Hahah, reminds me of one time when my Zimmer-fan friend had Gladiator playing after the school production. A group of about five teens our age walked past and were saying "Isn't this the Lion King?"; "No, it's from The Rock" etc. I think one even mentioned The Planets. Nedless to say, when the uninvited dialogue made its appearence on the CD they were set straight.

So? 5 year olds ain't exactly good judges. My cousin is sure E.T. is a rip off of Raiders because the fanfare at the end is a copy of the raiders March.

And with all the valid bitching one could do about MV, I don't see why people keep on talking about Holst in Gladiator. He's in there on purpose, for a reason, the idea was to bring in Mars, Bringer of War. There are a million and one other terrible stuff MV has done, and people keep on going back to the one that is on purpose and for a reason.

Link to comment
Share on other sites

  The true sign that you haven't heard very much Zimmer.

8O

In an unabridged form:

Because I'm regarding you in a friendly way, I'll post a list of goodies that have Hans Zimmer's name on them that we (me and my friend) share in possession.

The DVDs or VHS (watching films and hearing the score that plays there SHOULD do when judging the score) and I've seen each 3 times at least:

Black Hawk Down

Gladiator

The Rock

Nine Months

As Good As It Gets

The Thin Red Line

Mission Impossible I and II

Pearl Harbor

Tears of the Sun

The CDs we own:

Black Hawk Down

Gladiator

The Rock

Nine Months (horribly unoriginal)

Beyond Rangoon ((horribly unoriginal)

As Good As It Gets (horribly unoriginal)

The Thin Red Line (one of the worst scores of all-time)

Mission Impossible II

Pearl Harbor

Tears of the Sun

Prince of Egypt

Hannibal (perhaps my only Zimmer's favorite and frequently played)

Well, Zimmer can't write a good music in my opinion and I don't want to endlessly try out scores by score to give him another umpteempth chance to show me he can deliver. You like him? Alright. I don't.

When Zimmer works with electronic instruments, the result is overall satisfying and it is very popular among moviegoers. The fact that I don't like that kind of scoring is one thing, but being at least a little more original and varied is another thing. Still, that kind of scoring when he's massively noisy on his synthesizers with a strong thematic idea plays to his strengths, while his now more-and-more frequent approaches to utilize symphonic ensembles reveals his weakness.

But Hans Zimmer himself is not perhaps worthy of me wasting so much time and space discussing him here. We have his CDs and movies with his music, but he never impressed me. He managed rather the opposite reaction from me ever since I started my interest in film music.

But my friend likes him a lot. One of us is right. I don't care who, though.

;)

  The true sign that you haven't heard very much Zimmer.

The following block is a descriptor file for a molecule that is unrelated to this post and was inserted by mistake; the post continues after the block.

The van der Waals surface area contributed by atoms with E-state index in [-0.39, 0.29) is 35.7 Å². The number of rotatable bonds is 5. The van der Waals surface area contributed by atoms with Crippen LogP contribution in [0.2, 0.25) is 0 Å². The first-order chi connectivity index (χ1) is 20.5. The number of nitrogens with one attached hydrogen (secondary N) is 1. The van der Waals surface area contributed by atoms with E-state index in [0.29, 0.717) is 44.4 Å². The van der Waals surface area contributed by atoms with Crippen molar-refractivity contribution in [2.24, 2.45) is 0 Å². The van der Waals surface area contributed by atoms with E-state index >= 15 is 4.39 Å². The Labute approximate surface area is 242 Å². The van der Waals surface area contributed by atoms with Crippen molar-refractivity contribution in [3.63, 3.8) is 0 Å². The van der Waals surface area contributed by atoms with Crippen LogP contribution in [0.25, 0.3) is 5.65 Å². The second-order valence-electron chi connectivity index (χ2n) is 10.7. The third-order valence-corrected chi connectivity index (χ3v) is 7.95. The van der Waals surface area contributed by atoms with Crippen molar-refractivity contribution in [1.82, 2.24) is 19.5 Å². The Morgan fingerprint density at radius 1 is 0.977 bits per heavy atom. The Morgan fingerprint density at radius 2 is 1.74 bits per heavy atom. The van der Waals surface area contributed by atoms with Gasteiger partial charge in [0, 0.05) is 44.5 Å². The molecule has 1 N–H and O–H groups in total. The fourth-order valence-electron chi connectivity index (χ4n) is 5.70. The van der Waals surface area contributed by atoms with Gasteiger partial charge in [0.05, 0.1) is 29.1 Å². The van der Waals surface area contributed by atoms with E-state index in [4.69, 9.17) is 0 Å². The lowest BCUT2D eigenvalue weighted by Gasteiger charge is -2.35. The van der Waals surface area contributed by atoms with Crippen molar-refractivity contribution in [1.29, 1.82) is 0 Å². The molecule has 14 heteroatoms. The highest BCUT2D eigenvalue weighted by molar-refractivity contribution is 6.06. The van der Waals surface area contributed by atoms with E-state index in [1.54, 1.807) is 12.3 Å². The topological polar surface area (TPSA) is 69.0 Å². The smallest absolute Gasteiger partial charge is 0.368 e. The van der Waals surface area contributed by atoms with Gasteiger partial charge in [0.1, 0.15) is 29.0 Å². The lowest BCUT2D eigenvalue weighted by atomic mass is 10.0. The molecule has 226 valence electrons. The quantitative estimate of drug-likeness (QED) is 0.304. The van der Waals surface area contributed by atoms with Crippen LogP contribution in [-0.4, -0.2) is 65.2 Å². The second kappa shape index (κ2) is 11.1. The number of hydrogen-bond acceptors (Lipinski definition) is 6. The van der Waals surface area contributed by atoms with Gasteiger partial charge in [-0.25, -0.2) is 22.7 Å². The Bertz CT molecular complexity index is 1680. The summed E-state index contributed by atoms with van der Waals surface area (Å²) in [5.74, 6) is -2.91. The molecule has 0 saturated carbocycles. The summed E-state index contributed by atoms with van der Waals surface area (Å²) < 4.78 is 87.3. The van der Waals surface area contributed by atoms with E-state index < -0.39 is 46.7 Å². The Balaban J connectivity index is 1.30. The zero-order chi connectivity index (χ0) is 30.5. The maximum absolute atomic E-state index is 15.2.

In an abbreviated form:

I think I couldn't here anymore... ;)

Link to comment
Share on other sites

As someone who finds Hans Zimmer's body of work largely distasteful, I nonetheless have the highest regard for his achievements on The Thin Red Line. I can say unreservedly that it's probably the finest score I've heard for a historical war film.

Link to comment
Share on other sites

So? 5 year olds ain't exactly good judges. My cousin is sure E.T. is a rip off of Raiders because the fanfare at the end is a copy of the raiders March.

I'm 5 years old now? I'm talking 16-17 year-olds. Besides, I wasn't attacking Zimmer, I was merely amused at the observation that these people who know very little about film music think that all of Zimmer's music sounds the same. When you listen to these scores, in depth, you begin to realise their differences. Hence, when people say that the Potter scores sound like Jurassic Park, I goggle at them. When I first heard Zimmer's works I thought they sounded the same, but now I know better.

Still, Muppet Treasure Island remains my favourite of his, despite traces of Hook scattered about.

Link to comment
Share on other sites

I would not say end it but I would say "amend" it.

Williams is too late in his life now to be wasting the precious time he has left scoring trivial Spielberg films like "The Terminal" which do not require scores worthy of his talents.

When Spielberg makes a movie of REAL significance that allows for a truly great score THEN Williams should score with him.

Link to comment
Share on other sites

So? 5 year olds ain't exactly good judges. My cousin is sure E.T. is a rip off of Raiders because the fanfare at the end is a copy of the raiders March.

Age has nothing to do with it. All it takes is a pair of good ears and a "feeling" for music, two things that apparently don't run thick in your family :) .

----------------

Alex Cremers

Link to comment
Share on other sites

Fine, I don't mean to start another thing- just one comment-

The CDs we own:

Black Hawk Down

Gladiator

The Rock

Nine Months (horribly unoriginal)

Beyond Rangoon ((horribly unoriginal)

As Good As It Gets (horribly unoriginal)

The Thin Red Line (one of the worst scores of all-time)

Mission Impossible II

Pearl Harbor

Tears of the Sun

Prince of Egypt

Hannibal (perhaps my only Zimmer's favorite and frequently played)

These are not representative of Zimmer, only the image most film score fan have of him.